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A Bouquet of Any of These Bizarre Flowers Beats Roses Any Day. So Strange.

Everyone loves flowers. They’re pretty, they smell nice, and they brighten up a room. Florist shops and gardens can boast a good variety of flower types, but we doubt that you can find any of these at your grocer’s florist section. And for some of them, you should be glad. Check out these beautiful, but bizarre, flowers from around the world.

Tricyrtis hirta, or Toad lily

Native to Japan, this perennial looks more like a starfish than a flower.

Fritillaria

The name “Fritillaria” comes from the Latin word for “dice box” and refers to this flower’s unusual drooped shape as well as its checked pattern. It’s also known as the chess flower for this reason.

Lady Slippers (Cypripedioideae)

These flowers have a pocket-like petal that resembles a puffy slipper

Ghost Orchid (Dendrophylax lindenii)

The endangered ghost orchid is native to Florida, Cuba and the Bahamas, and resembles nothing so much as a miniature, bowlegged Cthulhu.

Jade Vine (Strongylodon macrobotrys)

This aqua-colored vine is in the pea family, and is closely related to the runner and kidney beans, and is native to the Philippines.

Passion Flower (Passiflora incarnata)

There are many types of passion flowers that can be found throughout Asia and the Americas. The same plants produce passionfruit. They’re a favorite of hummingbirds and come in a variety of striking colors and shapes, but we like the psychedelicincarnata.

Datura

Also called angel’s trumpets, the flowers of the datura genus are highly toxic, producing severe states of delirium, sometimes resulting in death. It was a popular drug for both suicide and murder in Europe and Asia.

Zebra Blue (Primula)

Related to the primrose and cowslip, this patterned flower is always stylish.

Balloon Flower (Platycodon grandiflorus)

Before blooming, the aptly-named balloon flower’s buds appear as bright bubbles. Native to East Asia, its roots have long been used as an anti-inflammatory in China and Korea, and is a popular ingredient in salads.

Beehive Ginger (Zingiber spectabile)

The actual flowers can be seen protruding from the “beehive” structure at the top of this plant’s stems, which can reach 15 feet in height. This member of the ginger family is used in medicine as an anti-infammatory and to treat burns.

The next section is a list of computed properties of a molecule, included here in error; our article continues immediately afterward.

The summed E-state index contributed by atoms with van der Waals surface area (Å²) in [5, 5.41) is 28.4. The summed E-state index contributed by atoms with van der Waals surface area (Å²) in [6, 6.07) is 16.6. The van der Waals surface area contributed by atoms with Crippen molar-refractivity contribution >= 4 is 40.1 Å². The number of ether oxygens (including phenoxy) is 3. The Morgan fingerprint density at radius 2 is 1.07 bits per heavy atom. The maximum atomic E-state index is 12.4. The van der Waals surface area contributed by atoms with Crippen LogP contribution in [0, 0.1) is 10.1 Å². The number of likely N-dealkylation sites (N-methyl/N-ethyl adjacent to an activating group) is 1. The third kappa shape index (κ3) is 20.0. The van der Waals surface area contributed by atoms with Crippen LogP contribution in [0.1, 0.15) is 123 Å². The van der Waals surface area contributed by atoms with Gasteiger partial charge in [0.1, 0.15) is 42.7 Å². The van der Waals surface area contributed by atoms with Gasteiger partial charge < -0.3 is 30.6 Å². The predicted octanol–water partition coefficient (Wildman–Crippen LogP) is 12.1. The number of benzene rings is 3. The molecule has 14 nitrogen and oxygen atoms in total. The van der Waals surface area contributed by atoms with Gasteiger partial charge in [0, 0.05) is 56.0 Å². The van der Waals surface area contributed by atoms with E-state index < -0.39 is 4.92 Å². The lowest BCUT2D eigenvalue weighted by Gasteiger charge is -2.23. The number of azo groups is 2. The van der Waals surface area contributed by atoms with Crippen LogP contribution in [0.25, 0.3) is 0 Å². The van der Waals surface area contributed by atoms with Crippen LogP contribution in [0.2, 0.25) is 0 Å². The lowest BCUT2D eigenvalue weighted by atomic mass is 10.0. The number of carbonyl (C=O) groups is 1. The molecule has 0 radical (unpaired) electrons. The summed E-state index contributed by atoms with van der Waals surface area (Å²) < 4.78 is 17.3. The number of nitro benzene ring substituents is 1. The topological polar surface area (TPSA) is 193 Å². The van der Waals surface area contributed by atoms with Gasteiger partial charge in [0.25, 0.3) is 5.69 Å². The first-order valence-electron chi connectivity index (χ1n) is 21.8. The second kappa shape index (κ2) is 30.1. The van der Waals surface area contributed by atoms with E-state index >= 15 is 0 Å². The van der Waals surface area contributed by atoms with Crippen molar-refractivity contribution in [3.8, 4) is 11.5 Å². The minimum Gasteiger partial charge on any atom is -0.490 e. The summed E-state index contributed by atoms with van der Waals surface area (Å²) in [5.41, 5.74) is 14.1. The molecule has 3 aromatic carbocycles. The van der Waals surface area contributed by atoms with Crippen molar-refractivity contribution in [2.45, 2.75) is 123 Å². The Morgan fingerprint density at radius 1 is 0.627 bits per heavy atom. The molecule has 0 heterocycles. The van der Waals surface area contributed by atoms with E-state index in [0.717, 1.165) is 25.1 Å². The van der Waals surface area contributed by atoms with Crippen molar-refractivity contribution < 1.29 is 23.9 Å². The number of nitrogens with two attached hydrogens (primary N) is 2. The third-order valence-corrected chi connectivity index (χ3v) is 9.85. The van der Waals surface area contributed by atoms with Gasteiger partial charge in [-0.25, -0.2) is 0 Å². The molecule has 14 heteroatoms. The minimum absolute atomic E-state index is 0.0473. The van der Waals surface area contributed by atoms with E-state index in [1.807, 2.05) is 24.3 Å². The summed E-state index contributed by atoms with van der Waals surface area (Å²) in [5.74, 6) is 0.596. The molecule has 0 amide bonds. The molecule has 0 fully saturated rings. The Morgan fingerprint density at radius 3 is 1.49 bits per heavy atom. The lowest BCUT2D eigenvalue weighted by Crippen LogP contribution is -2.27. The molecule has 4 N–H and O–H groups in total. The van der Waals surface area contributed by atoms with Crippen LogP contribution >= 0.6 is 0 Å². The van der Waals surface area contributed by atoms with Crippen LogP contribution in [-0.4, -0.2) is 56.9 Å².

Flying Duck Orchid (Caleana)

Guess how this one got its name.

Chinese Lantern (Abutilon × hybridum)

This cultivar group comes in a variety of shapes and colors, but this bright, bowl-shaped flower is certainly eye catching.

Titan Arum (Amorphophallus titanum)

The less-pretty name for this enormous flower is the “corpse flower,” because it smells like rotting meat to attract carrion-eating pollinators. It also produces heat, and when it’s blooming, it’s about the same temperature as a human body. It can reach about 10 feet in height, and takes 7 to 10 years to mature to the point of blooming.

Hookers Lips (Psychotria elata)

No, really, that’s the name. These lip-shaped flowers can be found in Central and South America. The red parts aren’t petals, but bracts, which protect the actual flowers inside. Eventually, the “lips” of this flower open further, revealing the flower.

White Egret Orchid (Pecteilis radiata)

This orchid, native to Central and Eastern Asia, resembles a feathery white bird. It’s the official flower of the Setagaya ward of Tokyo.

Black Bat Flower (Tacca chantrieri)

Named for its black color and its vaguely bat-shaped petals, this flower is native to Southeast Asia. In keeping with their goth color scheme, they prefer to stay out of the sun.

Holy Ghost Orchid (Peristeria elata)

Not to be confused with the ghost orchid, the holy ghost orchid of Central America gets its name from its resemblance to a dove. It might not be that holy, though: it smells like beer. Sadly, these plants are highly endangered due to overharvesting and illegal trafficking, and face extinction.

Sporting Flowers (various species)

Botanists call this phenomenon “sporting,” and it means that one part of a plant spontaneously mutates. The results, seen here, are striking two-color flowers.

Snake Gourd Flower (Trichosanthes cucumerina)

This delicate, lacy flower grows a long, snake-shaped fruit and is native to South Asia, although it’s been naturalized in warm regions across the globe. The fruit and the greens are edible.

Naked Man Orchid (Orchis Italica)

Well, you can see how these orchids got their name. The flowers are so silly-looking that people were convinced they were hoaxes, but these little guys are quite real.

Hoya Wax Flower (Hoya)

These nubby little flowers look like candies.

Pink Moth Orchid (Phalaenopsis)

Close up, this otherwise fairly standard-looking orchid looks more like a bird in flight than a moth, but it’s still reallt interesting.

Monkey Orchid (Dracula simia)

This orchid is notable for its resemblance to a sad monkey.

Japanese Camellia (Camellia Japonica)

This flower isn’t weird in shape or color, but rather in its perfect spiraling petals. They grow only at altitude of 1,000 feet or higher, and bloom in the colder weather.

Epiphyllum

These plants flower rarely, and only at night. They are extremely delicate, and picking them can damage the whole plant.

Snapdragons (Antirrhinum)

The flowers of the snapdragon are bright and showy, but things get weird when the flowers fade, leaving beind these ominous-looking, if miniature, seed pods.

From the ethereally lovely to the kind of icky to the downright weird, nature is pretty amazing!

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